Renowned world musician Waldemar Bastos‘ sixth studio album, Classics of My Soul, was released in the U.S. on Sept. 11. The record, which was produced by Derek Nakamato and features players such as percussionist Luis Conte, guitarist Mitchell Long and pianist Keiko Matsui among others in support of Bastos’ acoustic guitar and singing, was released in his native Angola in 2010. Recorded in Los Angeles and London, Classics of My Soul now returns to the shores where it was crafted.
“The new album has a different sound,” says Bastos in a news release. “I believe that we are in a moment of Peace in Angola, the first steps of democracy, and this of course fulfills your spirit with joy. It also reflects itself in the music and the music is the reflection of my state of mind. All these ingredients made the album more profound and cheerful.”
Nakamato, who Bastos met while working on the U2 Tribute album, In the Name of Love – Africa Celebrates U2, said, “After many conversations with Waldemar, we decided the foundation of this record would be his voice and unique acoustic guitar playing. After we recorded all of the basic tracks and lead vocals, my role as producer was simply to listen to what the music needed. It was important to Waldemar that this project would take place without a record company or any person that would have influence on the music or its direction. My commitment to him was that this was to be ‘his record.’ With his distinguished career and numerous recordings, I clearly sensed that there was something more he wished to achieve with this project.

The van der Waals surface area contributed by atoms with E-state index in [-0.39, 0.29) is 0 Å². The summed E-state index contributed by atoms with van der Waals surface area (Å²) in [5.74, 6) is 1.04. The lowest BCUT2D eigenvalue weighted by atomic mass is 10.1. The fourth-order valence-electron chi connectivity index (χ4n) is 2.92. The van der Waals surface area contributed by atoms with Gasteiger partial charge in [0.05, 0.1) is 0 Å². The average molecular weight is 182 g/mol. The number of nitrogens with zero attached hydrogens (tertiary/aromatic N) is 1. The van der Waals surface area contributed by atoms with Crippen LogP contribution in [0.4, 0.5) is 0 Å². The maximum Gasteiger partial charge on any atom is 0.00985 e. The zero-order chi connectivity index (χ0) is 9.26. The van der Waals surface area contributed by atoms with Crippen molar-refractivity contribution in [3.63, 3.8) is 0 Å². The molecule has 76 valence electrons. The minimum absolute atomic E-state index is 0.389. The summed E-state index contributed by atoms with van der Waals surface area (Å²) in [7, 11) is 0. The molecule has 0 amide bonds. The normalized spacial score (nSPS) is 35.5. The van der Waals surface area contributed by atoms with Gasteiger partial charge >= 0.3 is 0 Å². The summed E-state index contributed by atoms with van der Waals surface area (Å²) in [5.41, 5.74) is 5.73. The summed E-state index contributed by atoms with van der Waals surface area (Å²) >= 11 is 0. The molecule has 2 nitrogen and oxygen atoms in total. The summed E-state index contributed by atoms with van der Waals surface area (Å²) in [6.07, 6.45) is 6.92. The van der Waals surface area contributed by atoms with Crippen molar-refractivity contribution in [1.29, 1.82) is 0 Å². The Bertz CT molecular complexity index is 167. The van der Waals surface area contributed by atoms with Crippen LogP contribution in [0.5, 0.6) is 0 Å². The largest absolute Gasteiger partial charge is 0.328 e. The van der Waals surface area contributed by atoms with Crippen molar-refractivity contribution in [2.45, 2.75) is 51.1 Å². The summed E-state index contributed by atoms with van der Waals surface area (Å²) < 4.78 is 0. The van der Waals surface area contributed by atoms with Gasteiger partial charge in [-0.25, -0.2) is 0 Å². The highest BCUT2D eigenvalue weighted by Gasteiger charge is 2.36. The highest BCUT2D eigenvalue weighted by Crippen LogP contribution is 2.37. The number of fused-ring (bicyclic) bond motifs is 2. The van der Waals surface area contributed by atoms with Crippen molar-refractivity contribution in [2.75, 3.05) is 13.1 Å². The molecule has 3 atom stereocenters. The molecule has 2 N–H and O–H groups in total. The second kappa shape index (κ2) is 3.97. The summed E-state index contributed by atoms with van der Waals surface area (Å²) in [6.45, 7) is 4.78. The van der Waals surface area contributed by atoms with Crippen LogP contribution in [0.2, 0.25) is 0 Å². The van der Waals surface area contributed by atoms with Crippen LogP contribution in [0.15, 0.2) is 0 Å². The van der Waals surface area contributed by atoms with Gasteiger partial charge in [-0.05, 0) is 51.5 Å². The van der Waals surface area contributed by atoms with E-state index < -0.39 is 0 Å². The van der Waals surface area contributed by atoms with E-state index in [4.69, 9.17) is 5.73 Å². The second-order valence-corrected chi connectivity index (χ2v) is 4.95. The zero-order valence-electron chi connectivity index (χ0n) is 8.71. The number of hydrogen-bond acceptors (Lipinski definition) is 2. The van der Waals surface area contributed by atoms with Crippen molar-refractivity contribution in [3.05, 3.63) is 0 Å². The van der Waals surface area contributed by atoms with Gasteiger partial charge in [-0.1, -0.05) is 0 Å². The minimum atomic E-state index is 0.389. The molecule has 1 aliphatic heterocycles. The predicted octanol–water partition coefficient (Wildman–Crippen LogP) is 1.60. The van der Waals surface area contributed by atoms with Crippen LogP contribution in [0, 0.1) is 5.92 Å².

Waldemar remarked to me that these songs presented on Classics of My Soul are very special and close to his heart, even more important treasures to the people of Angola. This album was to celebrate their spirit and not his ego. I remember an instance where he sang a vocal that astounded us in the room and upon listening to it on playback, Waldemar looked at me and said, ‘No, the performance is too much about me and the song IS NOT about me. Let me do it again.’ With a very subtle shift the emotion of the song reflected the lyric and not the dramatic performances of ‘singer.’ His intent always was very clear.”
Among the host of musicians chosen to take part in the album, Bastos and Nakamato also went to London where, with the help of conductor Nick Ingman, they recorded the London Symphony Orchestra for four of the album’s tracks. Bastos says, “my music is defined by my own life experiences, praise for Angolan identity, and a call for universal brotherhood. It is gratifying for me to hear critics say, as it recently happened in the USA, that my music is universal. That it is not a regional music, but instead for people everywhere.”
Waldemar Bastos was born near the border with Zaire in N’Banza Congo, a little town which was the first capital city of the ancient kingdom of Angola. He started singing at a very early age. Bastos describes his musical childhood as such, “When I was a child, my mother soon realized I had a very special musical gift. I used to spend my days singing and whistling, and my mother noticed that as something out of the ordinary… and she gave me all her support. One day, my father arrived home and found me playing his concertina. I felt bad for having been caught touching, without permission, an instrument which was almost sacred for him. But he was pleasantly surprised, I think he was even satisfied, to hear me playing popular radio songs. In the following Christmas he gave an accordion as a gift.” From there, Bastos would dedicate himself wholeheartedly to music, traveling around Angola and playing everything from pop and rock to waltzes and tangos.